This is in the context of explaining why Greek aristocrats thought money was garish. The conception of woman behind this critique of money is telling. Women have value because they are inaccessible and restricted. Men protect and isolate their women to preserve this value, which is based not on the woman’s unique personality, appearance, wit or strength, but on the extent to which she is accessible to other men. The less accessible the more valuable. The less accessible, the more desirable. How one is a woman, either parthenos, virgin or gynê, wife or mother, is determined by whether anyone has access to her or not. In the case of gynê, your husband and your sons have access to you. The power of Athena as parthenos is in part her refusal of access to anyone. Read more
As I discussed in this post earlier this month, pointing out contradiction in someone’s position as a means to convert them to your view doesn’t work. Most people recognize that holding contradictory positions is not a good thing, but few seem to think that such a charge demands of them that they change their minds or their ways. It isn’t even that they defend themselves and try to show that they don’t maintain contradictory views. They just aren’t moved by the charge. So pointing out contradictions, as enjoyable as it is, is probably not the best approach for changing people’s minds. Read more
Obama has always been a straight talker. He still wants to work together on bipartisan priorities. How can he still think this is possible? Surely, it is impossible. I want to suggest in this post that we can learn something from Obama: don’t settle for the possible. Obama said as we look to the future, we should see opportunity not peril. Here I thought about how the Hillary campaign uses the politics of fear to sustain the politics of supposed electability (a strategy that is losing traction in the face of recent polls). Obama asks whether we will respond with fear, turning inward and against one another or with confidence and power (the road between Nietzschean ressentiment and will to life). Read more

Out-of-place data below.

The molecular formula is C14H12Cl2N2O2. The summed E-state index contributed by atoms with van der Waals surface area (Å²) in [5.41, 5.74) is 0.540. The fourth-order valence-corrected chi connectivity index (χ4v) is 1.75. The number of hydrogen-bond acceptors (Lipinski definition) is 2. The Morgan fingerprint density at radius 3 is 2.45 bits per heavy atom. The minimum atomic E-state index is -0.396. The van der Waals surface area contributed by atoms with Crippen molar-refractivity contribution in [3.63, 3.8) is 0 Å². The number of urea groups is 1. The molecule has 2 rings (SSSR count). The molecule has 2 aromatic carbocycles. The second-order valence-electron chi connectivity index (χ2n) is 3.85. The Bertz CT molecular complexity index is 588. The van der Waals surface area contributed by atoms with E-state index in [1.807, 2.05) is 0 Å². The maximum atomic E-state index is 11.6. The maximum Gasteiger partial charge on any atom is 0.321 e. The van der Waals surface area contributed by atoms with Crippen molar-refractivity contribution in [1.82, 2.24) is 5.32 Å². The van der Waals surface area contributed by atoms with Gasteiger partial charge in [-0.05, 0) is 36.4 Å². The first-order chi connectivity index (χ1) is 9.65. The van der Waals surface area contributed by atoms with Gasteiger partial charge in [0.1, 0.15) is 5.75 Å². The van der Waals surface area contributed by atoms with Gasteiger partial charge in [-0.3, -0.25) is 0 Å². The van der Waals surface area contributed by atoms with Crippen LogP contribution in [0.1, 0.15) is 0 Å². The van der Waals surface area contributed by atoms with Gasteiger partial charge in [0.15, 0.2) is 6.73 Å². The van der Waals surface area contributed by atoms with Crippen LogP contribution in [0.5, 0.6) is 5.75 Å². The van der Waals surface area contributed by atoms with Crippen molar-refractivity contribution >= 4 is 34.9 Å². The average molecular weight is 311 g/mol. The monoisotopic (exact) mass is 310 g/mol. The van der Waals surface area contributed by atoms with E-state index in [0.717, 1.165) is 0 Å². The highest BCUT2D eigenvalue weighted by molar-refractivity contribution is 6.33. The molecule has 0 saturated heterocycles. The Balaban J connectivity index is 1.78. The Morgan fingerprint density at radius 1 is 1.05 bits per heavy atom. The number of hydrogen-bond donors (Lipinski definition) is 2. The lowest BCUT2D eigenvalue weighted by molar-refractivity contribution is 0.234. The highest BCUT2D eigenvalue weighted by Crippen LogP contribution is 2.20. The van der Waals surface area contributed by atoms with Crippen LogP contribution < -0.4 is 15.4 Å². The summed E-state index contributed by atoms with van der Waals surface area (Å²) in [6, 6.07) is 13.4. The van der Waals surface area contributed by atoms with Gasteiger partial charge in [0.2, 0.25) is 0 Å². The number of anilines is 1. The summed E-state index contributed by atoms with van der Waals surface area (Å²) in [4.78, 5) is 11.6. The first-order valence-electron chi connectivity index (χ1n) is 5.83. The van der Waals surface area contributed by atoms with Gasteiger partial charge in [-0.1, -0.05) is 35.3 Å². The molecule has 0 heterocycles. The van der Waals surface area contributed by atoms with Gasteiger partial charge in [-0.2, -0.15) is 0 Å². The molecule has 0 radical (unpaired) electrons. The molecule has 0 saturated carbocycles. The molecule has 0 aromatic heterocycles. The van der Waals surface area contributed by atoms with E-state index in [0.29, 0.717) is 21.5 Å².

As I’m getting ready for the new semester, I’m thinking about how to organize the course and discuss expectations on the first day of class to help students learn as best I can. This process gets me thinking about what worked in previous courses as I blogged yesterday. Today I thought, I should go look at course evaluations, right? Riiiight. I like to think that there was a time when people actually wanted to know what students thought about their courses. So they polled them with various kinds of instruments, including surveys. With the neoliberal drive to data in K12 and higher education, and the growing suspicion of the academy, course evaluations turned into evidence of success or lack thereof. Instead of seeing the surveys as an opportunity for faculty to get genuine feedback about how students perceived what was happening in the course, the surveys became a judgment of the faculty. As evidence of how ridiculous this is, a colleague of mine pointed to a study that shows that students who give positive evaluations went on to do worse in proceeding courses. Just yesterday, Inside Higher Ed published yet another study on gender bias in course evaluations. At my previous institution, course evaluations were closely associated with merit pay, and it wasn’t even the course evaluation as a whole, but question 11, something about rating the professor overall. I have come to believe that if course evaluations’ purpose is to judge faculty, they will not help faculty learn how to be better teachers. And I want to be a better teacher. Read more